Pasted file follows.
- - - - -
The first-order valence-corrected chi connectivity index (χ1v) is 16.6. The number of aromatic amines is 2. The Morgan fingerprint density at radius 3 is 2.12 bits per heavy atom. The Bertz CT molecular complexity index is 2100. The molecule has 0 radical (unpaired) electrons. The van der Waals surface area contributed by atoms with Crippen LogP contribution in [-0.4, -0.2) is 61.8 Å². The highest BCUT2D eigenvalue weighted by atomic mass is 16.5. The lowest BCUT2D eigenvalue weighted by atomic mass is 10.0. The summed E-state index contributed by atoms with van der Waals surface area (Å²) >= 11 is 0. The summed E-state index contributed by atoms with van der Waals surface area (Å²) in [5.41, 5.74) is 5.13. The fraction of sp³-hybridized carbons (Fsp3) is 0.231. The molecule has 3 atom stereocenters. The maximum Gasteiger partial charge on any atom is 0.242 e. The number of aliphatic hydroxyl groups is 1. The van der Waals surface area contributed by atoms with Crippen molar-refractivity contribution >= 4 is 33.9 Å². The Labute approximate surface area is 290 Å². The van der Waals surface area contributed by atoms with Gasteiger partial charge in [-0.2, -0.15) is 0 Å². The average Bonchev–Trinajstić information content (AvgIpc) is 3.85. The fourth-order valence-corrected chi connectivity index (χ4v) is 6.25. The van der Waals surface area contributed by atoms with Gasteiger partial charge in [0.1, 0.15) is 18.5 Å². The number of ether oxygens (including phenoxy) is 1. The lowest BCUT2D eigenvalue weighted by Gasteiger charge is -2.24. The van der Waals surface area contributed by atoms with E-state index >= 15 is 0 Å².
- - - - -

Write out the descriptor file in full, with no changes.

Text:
The first-order valence-corrected chi connectivity index (χ1v) is 16.6. The number of aromatic amines is 2. The Morgan fingerprint density at radius 3 is 2.12 bits per heavy atom. The Bertz CT molecular complexity index is 2100. The molecule has 0 radical (unpaired) electrons. The van der Waals surface area contributed by atoms with Crippen LogP contribution in [-0.4, -0.2) is 61.8 Å². The highest BCUT2D eigenvalue weighted by atomic mass is 16.5. The lowest BCUT2D eigenvalue weighted by atomic mass is 10.0. The summed E-state index contributed by atoms with van der Waals surface area (Å²) >= 11 is 0. The summed E-state index contributed by atoms with van der Waals surface area (Å²) in [5.41, 5.74) is 5.13. The fraction of sp³-hybridized carbons (Fsp3) is 0.231. The molecule has 3 atom stereocenters. The maximum Gasteiger partial charge on any atom is 0.242 e. The number of aliphatic hydroxyl groups is 1. The van der Waals surface area contributed by atoms with Crippen molar-refractivity contribution >= 4 is 33.9 Å². The Labute approximate surface area is 290 Å². The van der Waals surface area contributed by atoms with Gasteiger partial charge in [-0.2, -0.15) is 0 Å². The average Bonchev–Trinajstić information content (AvgIpc) is 3.85. The fourth-order valence-corrected chi connectivity index (χ4v) is 6.25. The van der Waals surface area contributed by atoms with Gasteiger partial charge in [0.1, 0.15) is 18.5 Å². The number of ether oxygens (including phenoxy) is 1. The lowest BCUT2D eigenvalue weighted by Gasteiger charge is -2.24. The van der Waals surface area contributed by atoms with E-state index >= 15 is 0 Å².